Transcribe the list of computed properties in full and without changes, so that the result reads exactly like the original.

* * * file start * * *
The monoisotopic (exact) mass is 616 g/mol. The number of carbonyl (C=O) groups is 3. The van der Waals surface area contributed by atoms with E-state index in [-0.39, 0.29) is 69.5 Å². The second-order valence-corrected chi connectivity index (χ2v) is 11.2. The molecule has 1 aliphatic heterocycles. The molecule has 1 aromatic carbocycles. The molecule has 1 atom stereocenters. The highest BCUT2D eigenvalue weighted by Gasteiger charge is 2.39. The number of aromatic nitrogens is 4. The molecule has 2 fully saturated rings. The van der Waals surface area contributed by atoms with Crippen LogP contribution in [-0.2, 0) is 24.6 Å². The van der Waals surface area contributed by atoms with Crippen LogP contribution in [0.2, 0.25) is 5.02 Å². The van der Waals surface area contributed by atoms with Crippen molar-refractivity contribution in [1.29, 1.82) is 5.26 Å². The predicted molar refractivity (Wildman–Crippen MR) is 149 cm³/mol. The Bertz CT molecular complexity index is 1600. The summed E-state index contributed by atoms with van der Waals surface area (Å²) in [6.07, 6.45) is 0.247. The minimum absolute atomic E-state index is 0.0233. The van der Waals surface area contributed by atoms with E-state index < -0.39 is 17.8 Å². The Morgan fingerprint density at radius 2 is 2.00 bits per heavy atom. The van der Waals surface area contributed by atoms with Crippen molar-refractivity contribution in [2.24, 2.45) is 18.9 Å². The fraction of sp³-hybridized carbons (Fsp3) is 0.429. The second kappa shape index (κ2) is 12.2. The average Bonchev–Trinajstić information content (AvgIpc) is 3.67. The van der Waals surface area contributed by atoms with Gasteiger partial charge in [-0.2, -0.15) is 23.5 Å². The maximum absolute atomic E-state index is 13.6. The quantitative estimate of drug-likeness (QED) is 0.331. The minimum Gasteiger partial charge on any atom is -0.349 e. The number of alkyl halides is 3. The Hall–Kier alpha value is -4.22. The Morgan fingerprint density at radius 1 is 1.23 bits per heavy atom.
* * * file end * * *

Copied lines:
The monoisotopic (exact) mass is 616 g/mol. The number of carbonyl (C=O) groups is 3. The van der Waals surface area contributed by atoms with E-state index in [-0.39, 0.29) is 69.5 Å². The second-order valence-corrected chi connectivity index (χ2v) is 11.2. The molecule has 1 aliphatic heterocycles. The molecule has 1 aromatic carbocycles. The molecule has 1 atom stereocenters. The highest BCUT2D eigenvalue weighted by Gasteiger charge is 2.39. The number of aromatic nitrogens is 4. The molecule has 2 fully saturated rings. The van der Waals surface area contributed by atoms with Crippen LogP contribution in [-0.2, 0) is 24.6 Å². The van der Waals surface area contributed by atoms with Crippen LogP contribution in [0.2, 0.25) is 5.02 Å². The van der Waals surface area contributed by atoms with Crippen molar-refractivity contribution in [1.29, 1.82) is 5.26 Å². The predicted molar refractivity (Wildman–Crippen MR) is 149 cm³/mol. The Bertz CT molecular complexity index is 1600. The summed E-state index contributed by atoms with van der Waals surface area (Å²) in [6.07, 6.45) is 0.247. The minimum absolute atomic E-state index is 0.0233. The van der Waals surface area contributed by atoms with E-state index < -0.39 is 17.8 Å². The Morgan fingerprint density at radius 2 is 2.00 bits per heavy atom. The van der Waals surface area contributed by atoms with Crippen molar-refractivity contribution in [2.24, 2.45) is 18.9 Å². The fraction of sp³-hybridized carbons (Fsp3) is 0.429. The second kappa shape index (κ2) is 12.2. The average Bonchev–Trinajstić information content (AvgIpc) is 3.67. The van der Waals surface area contributed by atoms with Gasteiger partial charge in [-0.2, -0.15) is 23.5 Å². The maximum absolute atomic E-state index is 13.6. The quantitative estimate of drug-likeness (QED) is 0.331. The minimum Gasteiger partial charge on any atom is -0.349 e. The number of alkyl halides is 3. The Hall–Kier alpha value is -4.22. The Morgan fingerprint density at radius 1 is 1.23 bits per heavy atom.